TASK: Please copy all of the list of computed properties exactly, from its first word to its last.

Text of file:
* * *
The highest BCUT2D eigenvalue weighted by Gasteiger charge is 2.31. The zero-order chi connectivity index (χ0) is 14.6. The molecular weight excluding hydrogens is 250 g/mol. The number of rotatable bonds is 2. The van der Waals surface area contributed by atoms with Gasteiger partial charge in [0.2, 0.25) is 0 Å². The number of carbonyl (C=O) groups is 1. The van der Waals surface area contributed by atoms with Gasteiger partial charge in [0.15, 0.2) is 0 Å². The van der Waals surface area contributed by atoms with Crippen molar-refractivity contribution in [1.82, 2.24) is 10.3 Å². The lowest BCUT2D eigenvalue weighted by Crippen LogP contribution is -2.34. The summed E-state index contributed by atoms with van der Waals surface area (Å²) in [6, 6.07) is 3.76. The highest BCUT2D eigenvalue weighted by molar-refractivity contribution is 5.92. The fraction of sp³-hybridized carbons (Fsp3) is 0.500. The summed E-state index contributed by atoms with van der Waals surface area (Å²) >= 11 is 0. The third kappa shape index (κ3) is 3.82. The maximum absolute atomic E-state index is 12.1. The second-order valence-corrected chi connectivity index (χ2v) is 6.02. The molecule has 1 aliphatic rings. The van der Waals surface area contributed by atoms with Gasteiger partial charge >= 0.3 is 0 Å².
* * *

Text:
The highest BCUT2D eigenvalue weighted by Gasteiger charge is 2.31. The zero-order chi connectivity index (χ0) is 14.6. The molecular weight excluding hydrogens is 250 g/mol. The number of rotatable bonds is 2. The van der Waals surface area contributed by atoms with Gasteiger partial charge in [0.2, 0.25) is 0 Å². The number of carbonyl (C=O) groups is 1. The van der Waals surface area contributed by atoms with Gasteiger partial charge in [0.15, 0.2) is 0 Å². The van der Waals surface area contributed by atoms with Crippen molar-refractivity contribution in [1.82, 2.24) is 10.3 Å². The lowest BCUT2D eigenvalue weighted by Crippen LogP contribution is -2.34. The summed E-state index contributed by atoms with van der Waals surface area (Å²) in [6, 6.07) is 3.76. The highest BCUT2D eigenvalue weighted by molar-refractivity contribution is 5.92. The fraction of sp³-hybridized carbons (Fsp3) is 0.500. The summed E-state index contributed by atoms with van der Waals surface area (Å²) >= 11 is 0. The third kappa shape index (κ3) is 3.82. The maximum absolute atomic E-state index is 12.1. The second-order valence-corrected chi connectivity index (χ2v) is 6.02. The molecule has 1 aliphatic rings. The van der Waals surface area contributed by atoms with Gasteiger partial charge >= 0.3 is 0 Å².